Although her latest novel has some brutal scenes perpetuated by a misogynistic serial killer, because this is Val McDermid, she has license to go where few crime writers dare, lacing her tale with graphic torture scenes and gore. While some readers will undoubtedly be disturbed by this latest Tony Hill and Carol Jordan outing, most of her fans will admire Val for continuing to break borders and uncovering such intense and taboo issues as sexual torture and cruelty towards women.
Picking up several months after events of The Retribution stunned Tony and Carol into a state of isolation, Carol’s beloved Major Incident Crime Unit is a thing of the past. Carol herself has resigned in a fug of grief and animosity. Most of her anger is directed at Tony, whom she blames for not doing more to protect her brother Michael from the clutches of evil serial killer Jacko Vance.
It is left to DC Paula Mcintyre to enter the twisted mind of a criminal and become the new profiler psychiatrist of sorts as she investigates a brutal crime. A Polish woman called Nadia has been abducted and murdered out of the blue. The crime is horrific, involving a form of torture that seems patterned on deviant behavior. Nadia’s face has been battered to a bloody pulp to the point where she’s unrecognizable. Then there is another disappearance, a single mother whose teenage son is unable to disguise his obvious anxiety about her whereabouts to Paula. Even as he pleads with Paula and her partner, Elinor, to find her, McDermid ratchets up the tension by turning her focus to Carol, who now lives in Michael’s barn on the isolated West Yorkshire moors.
Although the novel is heavy on violence, McDermid unfolds a great study on human nature and the twisted individuals living on the fringes of society. The author frames the murders around the shattered relationship between Carol and Tony. With the “dream over,” Carol’s personal life is as much a victim of a brutal killer as her professional life. She can’t get beyond the death of her brother, murdered by a killer Tony failed to catch soon enough. Forced to undergo a period of serious self-examination, and angry at Tony, Carol has cut herself adrift from everything she knows and loves.
There is no black and white in Cross and Burn, only blood-tinged shades of gray. While Paula refuses to be put in “the little woman box” by her new boss, the ballsy DCI Fielding who is trying to run an investigation amid numerous departmental cuts and redundancies, a stone-cold killer is looking for victims who fit his type. Stalking the mean streets of Bradford, his modus speaks of a contempt that chills Paula’s heart. It as if the killer wants to deny his victims everything that made them who they are: a wrecked face, a ruined body, and not even any use for sex, “it’s as if he’s rendering them utterly worthless.”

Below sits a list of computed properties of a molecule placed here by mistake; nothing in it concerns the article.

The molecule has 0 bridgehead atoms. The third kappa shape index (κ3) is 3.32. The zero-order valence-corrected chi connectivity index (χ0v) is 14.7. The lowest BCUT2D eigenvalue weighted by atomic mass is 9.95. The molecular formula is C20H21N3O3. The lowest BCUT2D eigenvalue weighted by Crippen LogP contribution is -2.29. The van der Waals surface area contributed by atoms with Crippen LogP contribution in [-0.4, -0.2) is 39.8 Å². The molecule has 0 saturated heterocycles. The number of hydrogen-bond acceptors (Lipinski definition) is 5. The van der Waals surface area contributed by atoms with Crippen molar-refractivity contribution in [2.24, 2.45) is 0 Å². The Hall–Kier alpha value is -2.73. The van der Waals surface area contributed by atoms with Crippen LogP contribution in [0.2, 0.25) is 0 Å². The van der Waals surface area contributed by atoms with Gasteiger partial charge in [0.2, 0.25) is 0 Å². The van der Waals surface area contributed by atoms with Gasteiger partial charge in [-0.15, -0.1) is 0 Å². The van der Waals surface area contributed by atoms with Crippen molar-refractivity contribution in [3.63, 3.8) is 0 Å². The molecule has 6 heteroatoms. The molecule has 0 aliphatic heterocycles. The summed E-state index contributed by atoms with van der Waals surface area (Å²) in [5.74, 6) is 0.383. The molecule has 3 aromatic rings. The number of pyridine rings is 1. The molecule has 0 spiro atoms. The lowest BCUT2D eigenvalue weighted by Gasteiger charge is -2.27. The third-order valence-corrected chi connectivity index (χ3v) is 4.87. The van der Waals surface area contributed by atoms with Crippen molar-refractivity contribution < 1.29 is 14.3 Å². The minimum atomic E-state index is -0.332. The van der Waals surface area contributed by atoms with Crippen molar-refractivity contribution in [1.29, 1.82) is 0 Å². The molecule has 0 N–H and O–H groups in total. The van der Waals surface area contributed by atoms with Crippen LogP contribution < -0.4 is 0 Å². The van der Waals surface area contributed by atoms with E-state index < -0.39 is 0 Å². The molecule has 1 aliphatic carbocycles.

As this tense novel unfurls, Paula, Fielding, Carol, and Tony form a tight assemblage of accidents just waiting to explode—from the DNA analysis which Fielding is convinced will lead to the killer, to Tony’s surprising uncovering of CCTV footage, to two apparently blameless women who disappear in a flash of anger. We see Carol give a final benediction to Paula, who can still perhaps manage to do what she cannot. While Carol must try to rediscover her capable skills as an investigator, Tony finds himself squeezed by a hotshot lawyer and a hostile Fielding. Insulted, threatened and framed, Tony is plunged into the center of a case with competing legal and political interests.
That Paula would turn to Tony to help solve the crimes is not surprising given that deep-down Tony aches to get back into Carol’s good books. Largely taking center stage in this outing, Paula is on trial, too, with her loyalty to the new boss under fire. Her fidelity to the “old regime” threatens to undermine Fielding’s determination to get a quick and spectacular resolution to the case. Throw in the interminable bleakness of the Yorkshire moors, a place where terrible things can go unnoticed (“a potential body dump, and the landfill of loss“), and you have a tale that begins with lots of blood and snowballs into a chaotic and tense finale leaving little doubt about McDermid’s expertise as a grisly and iconic crime writer.